A critical year

So, a few weeks in, what will the rest of 2014 bring for responsible business conduct? In at least four areas this might be a pivotal year.

Garments and textiles

It is a critical year for the garment and textiles sector. This is the year in which the companies have to step up their efforts to make the accord and the worker safety alliance successful. These efforts need to focus beyond just Bangladesh and factory safety. Decent wages and responsible pricing and placement of orders are issues the companies should include in their due diligence assessments.

To help with this process, the International Labour Organisation and OECD will organise a high level roundtable in May to discuss responsible supply chains in the textiles and garment sector with the stakeholders.

Sporting questions

It is also a critical year for finding out how multinational companies should deal with major sports events, in light of the recent Winter Olympics and looking to the football World Cup and Commonwealth Games.

The host nations and the multinationals sponsoring these events need to be aware of human rights and environmental issues, as well as corruption and labour conditions. Will the organisers of such big sporting events – including Fifa – and the host countries get to grips with these problems? Or will there be – in addition to blood diamonds, blood flowers, blood coal and recently blood bricks – also blood sports?

Solving problems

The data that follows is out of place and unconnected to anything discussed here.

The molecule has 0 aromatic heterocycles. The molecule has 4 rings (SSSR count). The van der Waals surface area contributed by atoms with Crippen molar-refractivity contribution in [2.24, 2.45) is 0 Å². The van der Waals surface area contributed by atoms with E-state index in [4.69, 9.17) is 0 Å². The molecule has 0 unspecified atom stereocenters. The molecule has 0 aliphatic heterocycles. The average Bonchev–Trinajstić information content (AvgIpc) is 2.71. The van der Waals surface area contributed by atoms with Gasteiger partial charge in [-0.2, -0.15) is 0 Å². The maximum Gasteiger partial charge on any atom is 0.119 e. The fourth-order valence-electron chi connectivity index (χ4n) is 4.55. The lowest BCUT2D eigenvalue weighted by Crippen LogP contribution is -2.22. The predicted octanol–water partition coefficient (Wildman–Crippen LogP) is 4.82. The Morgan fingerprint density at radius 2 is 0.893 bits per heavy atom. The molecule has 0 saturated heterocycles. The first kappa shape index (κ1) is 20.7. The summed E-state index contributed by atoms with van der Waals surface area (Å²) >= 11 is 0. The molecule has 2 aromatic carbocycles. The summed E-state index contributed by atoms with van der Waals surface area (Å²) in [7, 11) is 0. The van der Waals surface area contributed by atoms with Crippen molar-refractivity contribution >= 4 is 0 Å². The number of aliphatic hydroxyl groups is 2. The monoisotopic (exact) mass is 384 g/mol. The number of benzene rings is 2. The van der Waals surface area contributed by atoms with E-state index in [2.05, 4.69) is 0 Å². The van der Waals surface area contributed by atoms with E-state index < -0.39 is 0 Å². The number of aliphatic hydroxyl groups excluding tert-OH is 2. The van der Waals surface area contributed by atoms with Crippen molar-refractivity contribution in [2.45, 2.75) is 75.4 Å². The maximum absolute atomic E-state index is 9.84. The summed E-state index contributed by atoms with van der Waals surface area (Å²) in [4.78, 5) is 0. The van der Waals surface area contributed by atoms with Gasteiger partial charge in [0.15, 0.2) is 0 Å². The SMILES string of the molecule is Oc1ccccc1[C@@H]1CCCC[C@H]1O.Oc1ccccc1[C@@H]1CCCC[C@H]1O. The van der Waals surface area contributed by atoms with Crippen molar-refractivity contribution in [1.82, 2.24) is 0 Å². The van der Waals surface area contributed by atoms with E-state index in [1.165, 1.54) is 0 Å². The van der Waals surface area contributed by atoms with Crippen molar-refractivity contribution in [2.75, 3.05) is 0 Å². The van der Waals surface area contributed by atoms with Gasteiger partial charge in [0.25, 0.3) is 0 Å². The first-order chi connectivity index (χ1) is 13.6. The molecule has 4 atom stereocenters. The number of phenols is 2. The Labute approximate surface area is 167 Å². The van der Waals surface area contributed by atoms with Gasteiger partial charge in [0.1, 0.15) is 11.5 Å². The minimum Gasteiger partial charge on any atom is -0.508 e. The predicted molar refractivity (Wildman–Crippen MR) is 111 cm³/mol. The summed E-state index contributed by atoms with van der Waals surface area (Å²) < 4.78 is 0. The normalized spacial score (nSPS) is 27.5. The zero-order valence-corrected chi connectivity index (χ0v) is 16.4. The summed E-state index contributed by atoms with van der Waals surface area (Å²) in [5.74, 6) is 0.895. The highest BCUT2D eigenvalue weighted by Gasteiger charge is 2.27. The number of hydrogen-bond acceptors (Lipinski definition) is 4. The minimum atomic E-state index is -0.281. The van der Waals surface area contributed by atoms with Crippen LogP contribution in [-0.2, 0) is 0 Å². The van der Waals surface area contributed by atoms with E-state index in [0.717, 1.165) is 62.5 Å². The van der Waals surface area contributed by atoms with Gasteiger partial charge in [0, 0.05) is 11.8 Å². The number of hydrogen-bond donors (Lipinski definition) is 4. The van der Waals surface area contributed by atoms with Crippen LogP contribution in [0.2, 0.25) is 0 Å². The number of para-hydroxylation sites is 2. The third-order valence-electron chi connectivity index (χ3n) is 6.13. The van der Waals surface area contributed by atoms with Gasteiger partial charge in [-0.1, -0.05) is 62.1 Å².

The national contact points (NCPs) for the OECD guidelines serve as a unique grievance mechanism on all corporate responsibility matters, ranging from labour and human rights to corruption and environment. In 2014 the NCPs will try to solve problems that vary from, for example, alleged human rights breaches by high tech telecoms companies to an alleged lack of stakeholder engagement with indigenous communities by mining companies. 

Disclosure and reporting

2014 will also be a critical year for disclosure. The EU has developed a proposed “comply or explain” reporting system, and will publish details of its plans for conflict minerals. In the US the first reports on conflict minerals are due, and companies will report on investments in Burma/Myanmar.

In a time where companies in India and state owned companies in China are legally obliged to publish their corporate responsibility reports and many stock exchanges include sustainability reports in their listing requirements, perhaps 2014 will be the year that a critical mass of governments support mainstreaming of such reporting.

To address these issues, and others, in June for the first time ministers responsible for corporate responsibility from all over the world are planning to meet in Paris. If progress can be made there, then 2014 could indeed be a successful year.

Professor Roel Nieuwenkamp is chair of the OECD working party on responsible business conduct. 

Bangladesh  company responsibility  OECD guidelines  Rana Plaza  supply chains